I’m proud of this cake for two reasons.
First: It’s probably the prettiest cake I’ve ever made, up to and including that time I tried to craft one shaped like a football. With… mixed results. (But hey, it tasted great, I swear!)
Second: It represents what may be the greatest challenge I’ve ever faced: 40 days without cheese.
Let me explain.
After much discussion, Mikey and I have come up with a basic plan for the whole “interfaith” thing. The general gist: He does my holidays, and I do his.
Which means I’m going to have to get comfortable with decorating a Christmas tree (ugh), and he’s going to have to get comfortable with eating delicious latkes and brisket and homemade applesauce each December. (Rough deal, right?) He’s going to have to deal with High Holiday services, and I’m going to have to deal with spending three hours in a church on Holy Saturday, trying not to get burned by errant candle wax or gawk at the statue of the Virgin Mary with a sword through her heart.
And maybe most difficult of all: From here on out, he’s going to keep Passover with me. And I, in turn, am going to do Lent.
Correction: I did do Lent! This year! And I didn’t do it half-assed, either — I actually spent a full 40 days avoiding bagels with schmear, and the free string cheese in my office’s fridge, and pizza. Oh, pizza.
I know what you’re thinking: Haven’t my people suffered enough? Truly, though, it wasn’t that bad — and I certainly had it easier than Mikey, who gave up both dessert and alcohol. (That is some next-level Catholicism right there.)
What I didn’t realize going into the whole Lent thing, though, is that it all leads to a fantastic endpoint: midnight on Easter Sunday. When you reintroduce whatever it is you gave up. And when I say “reintroduce,” I mean you go HAM on that shit.
So that night, Mikey, bless his heart, made me a trio of mini-grilled cheeses, each one on a different kind of bread, each filled with a different delectable, dairy-forward filling.
And I, in return, made him a cake.
Chocolate Chip Cake; main text Nonnie’s, italicized asides my own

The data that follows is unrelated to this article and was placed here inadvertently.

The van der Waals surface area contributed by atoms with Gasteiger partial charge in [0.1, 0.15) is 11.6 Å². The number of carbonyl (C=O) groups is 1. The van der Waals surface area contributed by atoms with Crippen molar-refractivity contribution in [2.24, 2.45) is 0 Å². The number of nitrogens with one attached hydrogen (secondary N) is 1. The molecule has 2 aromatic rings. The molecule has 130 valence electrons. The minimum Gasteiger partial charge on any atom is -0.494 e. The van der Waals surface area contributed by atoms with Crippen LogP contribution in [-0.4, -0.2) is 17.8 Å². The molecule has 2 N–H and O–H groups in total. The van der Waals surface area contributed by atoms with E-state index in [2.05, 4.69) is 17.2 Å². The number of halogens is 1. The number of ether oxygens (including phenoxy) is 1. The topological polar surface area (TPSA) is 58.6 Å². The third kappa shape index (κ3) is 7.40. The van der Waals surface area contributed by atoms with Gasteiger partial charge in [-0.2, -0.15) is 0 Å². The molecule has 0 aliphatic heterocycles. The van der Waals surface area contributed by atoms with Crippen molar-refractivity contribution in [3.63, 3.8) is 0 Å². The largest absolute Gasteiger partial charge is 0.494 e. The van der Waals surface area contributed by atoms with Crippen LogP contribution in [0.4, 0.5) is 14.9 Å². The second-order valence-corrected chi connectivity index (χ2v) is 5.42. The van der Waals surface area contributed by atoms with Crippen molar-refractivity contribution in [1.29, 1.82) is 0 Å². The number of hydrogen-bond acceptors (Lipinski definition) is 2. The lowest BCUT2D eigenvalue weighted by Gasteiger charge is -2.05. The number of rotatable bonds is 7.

1/2 cup butter or margarine [You won’t use margarine, right? Rhetorical question]
1 cup sugar
2 eggs, beaten
1 cup sour cream
1 teaspoon vanilla
1 teaspoon salt
2 cups cake flour
1 teaspoon baking powder
1 teaspoon baking soda
1 cup semi-sweet chocolate bits [Or, you know, chips, as plugged in the name of the cake]
Cream butter and sugar. Add eggs, and beat until fluffy. Add vanilla to sour cream. Sift flour, salt, baking powder, and soda together. Add sour cream and dry ingredients, alternatively, to butter mixture until combined and mixture is smooth. [Can you go ahead and make this a one-bowl cake if you’re lazy, dumping everything into the same vessel and just being careful not to overmix? My lazy, lazy gut says yes.] Mix in chocolate bits.
Pour batter into greased 8″ square pan and bake in 350 oven for 35-40 minutes, or until it tests done. [Mine needed an extra 15 minutes to reach that point; this amount of batter might’ve actually worked better in a 9″ round cake pan, because the ends were finished before the center had set.]
The verdict: Served naked, this yellow, birthday cake-esque confection is pretty good. It’s a touch dry, perhaps, but stacked with enough chocolate chips — most of which do sink to the bottom of the cake — to make up for that particular shortcoming.
I can tell you, though, that it takes even better to being jazzed up with a white buttercream that’s been boosted with two heaping tablespoons of cocoa powder, plus a dash of cream for spreadability. And a sprinkling of the white sanding sugar you forgot you bought for a holiday party like, three years ago. And a border made of still more chocolate chips.
And, of course, when it’s served as the finale to a three-course meal made almost entirely of cheese. Who knew I’d end up liking Lent?